My working life is all about people, and it never ceases to amaze me just how many stakeholders we have at Norwood. As the UK’s largest Jewish children, family and learning disability charity, we provide critical services for over 7,000 people at any one time.
To truly respond to the community’s needs we must take into account first and foremost the needs of the people we support and their families. We then have to listen to the views of our staff and volunteers, expert lay-leaders and Trustees, local authorities and NHS commissioners, our donors who make a huge and significant contribution to enabling our work, as well as the community. The simple message to all is that Norwood provides services to the most vulnerable in our community, which could be for a short period of a few months, a number of years or for the whole of their lives, and every stakeholder has an important contribution to make to help us sustain these. Many of my day to day activities are therefore focussed on ensuring we are maintaining and strengthening our engagement with them to the benefit of our business, so I seem to spend an enormous part of my week talking.
As CEO I maintain the helicopter view of Norwood’s complex web of services, supported by an exceptional team of Directors, and we collectively encourage our staff to think laterally about finding innovative solutions to the problem of our times; maintaining the breadth and quality of our services in a world of shrinking statutory finances. Recently, 40 of our most senior managers across Norwood met to take stock of our progress on 12 important strategic objectives which will reshape our organisation to be leaner, more efficient and responsive, using our collective experience to overcome challenges. The commitment of our staff and volunteers never fails to remind me of how fortunate we are to attract and retain such talented people, and this rich seam of experience is also evident in the extraordinary Trustee and lay support the professional team calls on. During these times of austerity Norwood has never been more reliant on the income we raise from voluntary donations and grants, and part of every week includes communicating, meeting with or taking on service visits from some of our generous supporters and donors. I take great pride in showcasing our services, and these visits remind me why I do the job I do!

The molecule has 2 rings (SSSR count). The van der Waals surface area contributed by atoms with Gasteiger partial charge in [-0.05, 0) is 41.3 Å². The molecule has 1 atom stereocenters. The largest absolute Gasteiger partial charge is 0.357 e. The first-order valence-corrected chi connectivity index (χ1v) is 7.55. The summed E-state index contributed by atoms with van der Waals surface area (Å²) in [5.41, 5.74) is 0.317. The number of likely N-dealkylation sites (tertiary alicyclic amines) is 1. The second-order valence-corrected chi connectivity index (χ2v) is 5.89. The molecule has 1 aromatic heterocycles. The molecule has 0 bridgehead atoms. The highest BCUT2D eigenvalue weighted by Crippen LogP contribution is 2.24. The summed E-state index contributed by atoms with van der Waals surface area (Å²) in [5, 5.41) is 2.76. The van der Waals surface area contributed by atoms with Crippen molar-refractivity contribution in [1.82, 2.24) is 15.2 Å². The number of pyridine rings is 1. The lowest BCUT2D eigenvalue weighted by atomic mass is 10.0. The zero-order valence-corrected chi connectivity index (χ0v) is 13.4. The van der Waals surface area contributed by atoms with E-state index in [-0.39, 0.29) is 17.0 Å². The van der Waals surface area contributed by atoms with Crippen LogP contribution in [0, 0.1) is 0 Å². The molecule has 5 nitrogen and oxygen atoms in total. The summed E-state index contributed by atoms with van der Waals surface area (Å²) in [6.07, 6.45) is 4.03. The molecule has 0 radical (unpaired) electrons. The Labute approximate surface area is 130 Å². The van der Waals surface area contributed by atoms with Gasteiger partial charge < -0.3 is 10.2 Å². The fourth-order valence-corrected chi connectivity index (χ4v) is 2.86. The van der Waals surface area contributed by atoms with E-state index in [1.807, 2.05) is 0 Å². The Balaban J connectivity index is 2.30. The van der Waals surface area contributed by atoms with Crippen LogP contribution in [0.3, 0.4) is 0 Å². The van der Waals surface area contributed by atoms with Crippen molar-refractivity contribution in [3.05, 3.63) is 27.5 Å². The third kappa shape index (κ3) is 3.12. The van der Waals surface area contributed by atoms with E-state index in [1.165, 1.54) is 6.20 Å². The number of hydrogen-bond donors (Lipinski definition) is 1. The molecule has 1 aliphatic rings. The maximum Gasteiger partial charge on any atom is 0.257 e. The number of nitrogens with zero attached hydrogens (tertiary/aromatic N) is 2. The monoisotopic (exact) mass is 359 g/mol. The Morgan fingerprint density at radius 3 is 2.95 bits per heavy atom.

Being accessible is important to me, so meeting with the families of people we’re supporting is vital. Sometimes there is a particular issue to be discussed about an individual service user, and sometimes I’ll be meeting with a large group. These meetings are always informative and I learn a great deal about how we should be tailoring our services from the people at the heart of them. At the beginning of July we held a graduation ceremony for six trainees from Norwood’s catering training scheme for people with learning disabilities. We were privileged to be joined by The Mayor of Barnet who, apart from presenting the certificates, also had a tour of The Kennedy Leigh Family Centre in Hendon where he gained a greater understanding of our work. Watching the graduates proudly stepping up to receive their certificates in front of their families was inspiring – and as I said on the day, being part of occasions like these is one of the best parts of my job. We at Norwood believe that everyone, regardless of disability, should have the chance to lead full, independent lives and to achieve their potential. Seeing these young adults ready to embark on their journeys into paid employment proves that our dreams can be realised.
At present, every week contains a meeting or discussion on Ravenswood. The Ravenswood Development Project is our biggest and most ambitious project today which aims to invest in the infrastructure and accommodation in Crowthorne, ensuring that the 128 adults who call it home will have a better life and more inclusive place to live. This redevelopment will also ensure a sustainable future for Ravenswood. Getting to this point where we shall shortly be confirming our development partner has taken two years, and a great deal of work and honest and open talking! Initially, families found the thought of any change difficult but after extensive consultation, they and Norwood are aligned in complete collaboration and support.
The rest of my working week is likely to involve meetings, conference calls, correspondence, and discussions on anything from our financial position to the outcome of a service review, from workforce issues to a fundraising event, from a safeguarding issue to dealing with a complaint, Trustee meetings, communal meetings, governance issues, regulators compliance, facility issues, performance management, and so the list goes on. My job is both challenging and rewarding, and I thoroughly enjoy the variety. I can never, however, turn off as we run 24/7 services 365 days of the year.